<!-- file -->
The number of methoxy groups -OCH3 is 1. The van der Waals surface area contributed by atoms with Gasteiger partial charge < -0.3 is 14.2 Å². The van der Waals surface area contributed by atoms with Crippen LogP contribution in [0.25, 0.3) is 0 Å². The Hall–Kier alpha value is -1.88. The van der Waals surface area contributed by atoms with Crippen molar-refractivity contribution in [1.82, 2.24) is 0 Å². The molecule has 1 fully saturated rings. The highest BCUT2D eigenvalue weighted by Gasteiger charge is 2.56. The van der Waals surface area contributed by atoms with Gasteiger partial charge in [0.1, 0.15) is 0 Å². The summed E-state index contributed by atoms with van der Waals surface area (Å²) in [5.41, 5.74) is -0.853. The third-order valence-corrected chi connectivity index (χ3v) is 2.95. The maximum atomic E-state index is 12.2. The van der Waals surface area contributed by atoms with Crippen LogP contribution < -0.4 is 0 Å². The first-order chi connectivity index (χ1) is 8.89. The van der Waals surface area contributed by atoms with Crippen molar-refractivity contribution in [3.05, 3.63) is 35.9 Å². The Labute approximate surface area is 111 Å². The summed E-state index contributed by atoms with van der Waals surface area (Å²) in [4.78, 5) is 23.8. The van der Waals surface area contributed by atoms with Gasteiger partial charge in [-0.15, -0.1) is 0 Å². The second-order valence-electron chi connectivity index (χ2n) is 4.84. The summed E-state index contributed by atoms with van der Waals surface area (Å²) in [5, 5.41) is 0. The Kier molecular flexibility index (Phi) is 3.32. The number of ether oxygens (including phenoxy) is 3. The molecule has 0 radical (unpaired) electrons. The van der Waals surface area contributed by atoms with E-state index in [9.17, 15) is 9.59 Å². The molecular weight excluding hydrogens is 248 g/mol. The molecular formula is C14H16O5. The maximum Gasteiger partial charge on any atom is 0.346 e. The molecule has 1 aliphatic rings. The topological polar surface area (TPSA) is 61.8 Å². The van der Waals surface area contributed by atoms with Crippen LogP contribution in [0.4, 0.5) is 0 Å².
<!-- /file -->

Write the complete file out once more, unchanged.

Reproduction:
The number of methoxy groups -OCH3 is 1. The van der Waals surface area contributed by atoms with Gasteiger partial charge < -0.3 is 14.2 Å². The van der Waals surface area contributed by atoms with Crippen LogP contribution in [0.25, 0.3) is 0 Å². The Hall–Kier alpha value is -1.88. The van der Waals surface area contributed by atoms with Crippen molar-refractivity contribution in [1.82, 2.24) is 0 Å². The molecule has 1 fully saturated rings. The highest BCUT2D eigenvalue weighted by Gasteiger charge is 2.56. The van der Waals surface area contributed by atoms with Gasteiger partial charge in [0.1, 0.15) is 0 Å². The summed E-state index contributed by atoms with van der Waals surface area (Å²) in [5.41, 5.74) is -0.853. The third-order valence-corrected chi connectivity index (χ3v) is 2.95. The maximum atomic E-state index is 12.2. The van der Waals surface area contributed by atoms with Crippen LogP contribution < -0.4 is 0 Å². The first-order chi connectivity index (χ1) is 8.89. The van der Waals surface area contributed by atoms with Crippen molar-refractivity contribution in [3.05, 3.63) is 35.9 Å². The Labute approximate surface area is 111 Å². The summed E-state index contributed by atoms with van der Waals surface area (Å²) in [4.78, 5) is 23.8. The van der Waals surface area contributed by atoms with Gasteiger partial charge in [-0.15, -0.1) is 0 Å². The second-order valence-electron chi connectivity index (χ2n) is 4.84. The summed E-state index contributed by atoms with van der Waals surface area (Å²) in [5, 5.41) is 0. The Kier molecular flexibility index (Phi) is 3.32. The number of ether oxygens (including phenoxy) is 3. The molecule has 0 radical (unpaired) electrons. The van der Waals surface area contributed by atoms with E-state index in [9.17, 15) is 9.59 Å². The molecular weight excluding hydrogens is 248 g/mol. The molecular formula is C14H16O5. The maximum Gasteiger partial charge on any atom is 0.346 e. The molecule has 1 aliphatic rings. The topological polar surface area (TPSA) is 61.8 Å². The van der Waals surface area contributed by atoms with Crippen LogP contribution in [0.4, 0.5) is 0 Å².